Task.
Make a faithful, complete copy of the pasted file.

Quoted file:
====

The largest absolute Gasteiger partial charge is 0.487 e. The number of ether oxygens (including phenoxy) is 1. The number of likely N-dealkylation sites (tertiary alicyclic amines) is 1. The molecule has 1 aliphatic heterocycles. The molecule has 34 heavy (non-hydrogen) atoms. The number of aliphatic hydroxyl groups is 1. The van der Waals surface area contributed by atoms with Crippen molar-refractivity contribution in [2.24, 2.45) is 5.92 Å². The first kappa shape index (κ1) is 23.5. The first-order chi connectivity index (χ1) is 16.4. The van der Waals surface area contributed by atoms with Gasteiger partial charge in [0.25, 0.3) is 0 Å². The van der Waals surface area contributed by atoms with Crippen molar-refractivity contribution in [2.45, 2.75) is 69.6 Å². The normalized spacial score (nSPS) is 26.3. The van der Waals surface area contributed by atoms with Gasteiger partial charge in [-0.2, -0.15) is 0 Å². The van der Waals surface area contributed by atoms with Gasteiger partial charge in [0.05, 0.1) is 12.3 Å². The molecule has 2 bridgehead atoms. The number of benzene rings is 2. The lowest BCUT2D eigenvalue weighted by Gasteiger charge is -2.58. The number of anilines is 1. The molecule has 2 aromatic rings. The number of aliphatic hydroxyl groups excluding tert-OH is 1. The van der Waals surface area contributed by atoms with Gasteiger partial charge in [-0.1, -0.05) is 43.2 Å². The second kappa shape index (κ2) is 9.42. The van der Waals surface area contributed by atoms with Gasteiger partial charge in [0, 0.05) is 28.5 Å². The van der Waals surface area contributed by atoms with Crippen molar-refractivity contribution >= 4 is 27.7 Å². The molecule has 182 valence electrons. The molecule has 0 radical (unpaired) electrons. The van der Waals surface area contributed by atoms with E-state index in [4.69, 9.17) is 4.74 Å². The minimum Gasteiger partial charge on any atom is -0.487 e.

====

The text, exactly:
The largest absolute Gasteiger partial charge is 0.487 e. The number of ether oxygens (including phenoxy) is 1. The number of likely N-dealkylation sites (tertiary alicyclic amines) is 1. The molecule has 1 aliphatic heterocycles. The molecule has 34 heavy (non-hydrogen) atoms. The number of aliphatic hydroxyl groups is 1. The van der Waals surface area contributed by atoms with Crippen molar-refractivity contribution in [2.24, 2.45) is 5.92 Å². The first kappa shape index (κ1) is 23.5. The first-order chi connectivity index (χ1) is 16.4. The van der Waals surface area contributed by atoms with Gasteiger partial charge in [0.25, 0.3) is 0 Å². The van der Waals surface area contributed by atoms with Crippen molar-refractivity contribution in [2.45, 2.75) is 69.6 Å². The normalized spacial score (nSPS) is 26.3. The van der Waals surface area contributed by atoms with Gasteiger partial charge in [-0.2, -0.15) is 0 Å². The van der Waals surface area contributed by atoms with Gasteiger partial charge in [0.05, 0.1) is 12.3 Å². The molecule has 2 bridgehead atoms. The number of benzene rings is 2. The lowest BCUT2D eigenvalue weighted by Gasteiger charge is -2.58. The number of anilines is 1. The molecule has 2 aromatic rings. The number of aliphatic hydroxyl groups excluding tert-OH is 1. The van der Waals surface area contributed by atoms with Gasteiger partial charge in [-0.1, -0.05) is 43.2 Å². The second kappa shape index (κ2) is 9.42. The van der Waals surface area contributed by atoms with Gasteiger partial charge in [0, 0.05) is 28.5 Å². The van der Waals surface area contributed by atoms with Crippen molar-refractivity contribution >= 4 is 27.7 Å². The molecule has 182 valence electrons. The molecule has 0 radical (unpaired) electrons. The van der Waals surface area contributed by atoms with E-state index in [4.69, 9.17) is 4.74 Å². The minimum Gasteiger partial charge on any atom is -0.487 e.